UMBC President Freeman A. Hrabowski, III, takes your questions.
Q: With the success and momentum from events around the 50th celebration, what are the best lessons learned in how to engage and develop new generations of UMBC alumni for the next 50 years?
— Nate Dissmeyer ’07, information systems management
A: The number one lesson comes from the faces of the alumni who came back. So many were surprised to see how UMBC has developed and evolved over the years. The lesson was that we have to find ways of getting graduates back to campus—not simply to see the growing beauty of the physical setting, but, even more important, to talk with students and faculty and staff; to see other alumni; and to see how much this setting represents community and family in the best senses of those words.
During the celebration, alumni remembered when they were younger. Whatever the age, there’s that sense of nostalgia, and it’s also satisfying to connect to one’s alma mater. Some people were surprised to hear us saying anybody who graduated in the first 50 years would be considered a part of the founding group. Well, whether one graduated in the ’70s or the ’90s or in 2010, all are part of that founding group because we forget how short a period 50 years really is.
The fact is that years from now, when we are 150 years old, people will look back at that first 50 years and say, “Those people helped to found that place.” They had faith that the place was going to be better and better and better. And so there’s a sense of pride people can take in being a part of the foundation of the university. It’s not every university that can talk about its founding graduates or founding alumni and founding faculty and staff, but we are fortunate in that way.
So our graduates have helped to create the institution. The university is only as impressive as its alumni. Universities are fortunate to have superb faculty and staff, but the fact is alumni are always part of the university. That’s the most important message from them—that this is always their university, and will always be their alma mater.
Q: Knowing your intense schedule and commitment to our university, when do you get the time to just be Freeman Hrabowski? How do you kick back and relax?
— Ron Pettie ’82, English
A: This is going to sound really nerdy: Studying French. Literally reading French literature and philosophy, talking with students on campus in French, and having them correct my pronunciation is as relaxing as anything I could possibly do because I’m learning. I’m always learning new vocabulary and new structures of sentences and new ideas. I’ll give you just one idea that will give you the point. I’m studying the differences between American culture and French culture. One of the differences is the French understand that you will cut them off before you finish a sentence. There’s a rhythm to it, where having an exciting conversation means you never finish your sentence. Somebody gets the point, and they just cut you off, and it goes back and forth.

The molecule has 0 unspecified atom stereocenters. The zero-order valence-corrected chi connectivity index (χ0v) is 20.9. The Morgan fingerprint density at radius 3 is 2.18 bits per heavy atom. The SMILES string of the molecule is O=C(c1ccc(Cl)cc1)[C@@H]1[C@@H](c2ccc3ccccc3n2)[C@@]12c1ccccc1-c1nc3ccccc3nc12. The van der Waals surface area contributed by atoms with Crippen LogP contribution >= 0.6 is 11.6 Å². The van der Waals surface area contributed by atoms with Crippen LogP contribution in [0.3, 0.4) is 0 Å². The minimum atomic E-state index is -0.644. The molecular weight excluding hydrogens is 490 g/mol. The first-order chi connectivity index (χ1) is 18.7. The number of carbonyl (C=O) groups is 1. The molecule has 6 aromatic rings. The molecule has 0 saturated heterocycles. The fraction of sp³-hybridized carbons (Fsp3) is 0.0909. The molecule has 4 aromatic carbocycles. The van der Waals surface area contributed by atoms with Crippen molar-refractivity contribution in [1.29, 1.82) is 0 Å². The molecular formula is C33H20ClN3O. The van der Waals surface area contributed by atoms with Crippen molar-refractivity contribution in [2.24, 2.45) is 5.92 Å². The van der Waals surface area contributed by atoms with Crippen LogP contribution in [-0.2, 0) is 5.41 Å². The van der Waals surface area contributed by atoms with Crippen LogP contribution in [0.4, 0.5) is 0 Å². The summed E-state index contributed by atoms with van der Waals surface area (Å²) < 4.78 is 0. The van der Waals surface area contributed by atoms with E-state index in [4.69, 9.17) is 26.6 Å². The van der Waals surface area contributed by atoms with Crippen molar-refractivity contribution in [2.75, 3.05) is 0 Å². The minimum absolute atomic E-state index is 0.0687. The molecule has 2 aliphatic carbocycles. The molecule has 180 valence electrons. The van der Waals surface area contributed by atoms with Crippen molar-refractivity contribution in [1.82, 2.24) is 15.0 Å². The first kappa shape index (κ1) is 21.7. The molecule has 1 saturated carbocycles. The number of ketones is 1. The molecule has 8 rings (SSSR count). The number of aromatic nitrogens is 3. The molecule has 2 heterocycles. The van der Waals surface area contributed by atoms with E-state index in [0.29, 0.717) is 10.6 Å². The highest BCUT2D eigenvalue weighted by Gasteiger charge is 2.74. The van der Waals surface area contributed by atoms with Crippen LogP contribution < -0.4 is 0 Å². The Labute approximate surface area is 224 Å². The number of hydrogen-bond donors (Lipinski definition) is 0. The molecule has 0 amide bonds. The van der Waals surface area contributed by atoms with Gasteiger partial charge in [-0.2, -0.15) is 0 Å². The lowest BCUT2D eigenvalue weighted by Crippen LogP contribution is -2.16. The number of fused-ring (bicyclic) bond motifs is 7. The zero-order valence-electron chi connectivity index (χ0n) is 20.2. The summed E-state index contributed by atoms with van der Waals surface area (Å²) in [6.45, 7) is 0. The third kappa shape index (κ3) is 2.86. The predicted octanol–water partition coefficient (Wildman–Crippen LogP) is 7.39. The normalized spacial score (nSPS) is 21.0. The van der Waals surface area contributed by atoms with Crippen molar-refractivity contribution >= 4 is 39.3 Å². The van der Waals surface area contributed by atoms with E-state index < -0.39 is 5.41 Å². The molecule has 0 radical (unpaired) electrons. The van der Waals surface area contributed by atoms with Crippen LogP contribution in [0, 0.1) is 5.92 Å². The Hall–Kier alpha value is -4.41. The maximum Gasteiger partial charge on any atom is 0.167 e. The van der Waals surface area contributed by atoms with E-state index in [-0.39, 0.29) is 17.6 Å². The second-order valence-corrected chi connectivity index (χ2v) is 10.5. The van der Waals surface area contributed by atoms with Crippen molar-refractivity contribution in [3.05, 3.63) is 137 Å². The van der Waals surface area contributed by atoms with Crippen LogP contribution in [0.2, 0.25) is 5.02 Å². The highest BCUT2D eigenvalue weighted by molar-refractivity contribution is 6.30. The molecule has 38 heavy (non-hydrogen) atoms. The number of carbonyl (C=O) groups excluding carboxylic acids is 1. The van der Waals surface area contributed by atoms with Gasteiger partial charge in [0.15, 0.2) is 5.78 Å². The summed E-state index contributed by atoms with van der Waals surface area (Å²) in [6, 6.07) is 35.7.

In America, we think it’s disrespectful to cut someone off, and the French would use the word “boredom.” They think it’s rather boring that we wait until one person finishes talking. These are things that we would not think about without having a chance to study those differences. The reason I enjoy relaxing that way is that I enjoy learning new things, and I enjoy students seeing that there’s so much I don’t know—and that they can correct me! I think that’s a lot of fun. It really is.
The other thing I would say is I enjoy reading in different centuries. I particularly like the pace of the 19th century, whether it’s British or French literature. I love studying different centuries, getting away from the fast pace, being able to slow down and think about an envelope and the smell of a letter. I need that. I need the slowing down process. I also meditate. I both pray and meditate. Very different things, but people don’t know it and I’m not ashamed to say it. I pray all day for all of us. I think we need it.
And finally, I will tell you the most fun thing I’ve done is working with children. I love going to third or fourth grade and sitting on the floor working on math problems with children. I really enjoy that. I enjoy kids because they will always say, “Please don’t go.” You go to leave, and they take your heart. I love it. I’m still thinking about Lakeland Elementary when the little girl said, “Please don’t go.” I told Greg [Simmons ’04, vice president of institutional advancement], “I just may stay.” It’s that innocence of a child that gives me such hope. It really does.
To send a question to President Hrabowski, visit magazine.umbc.edu.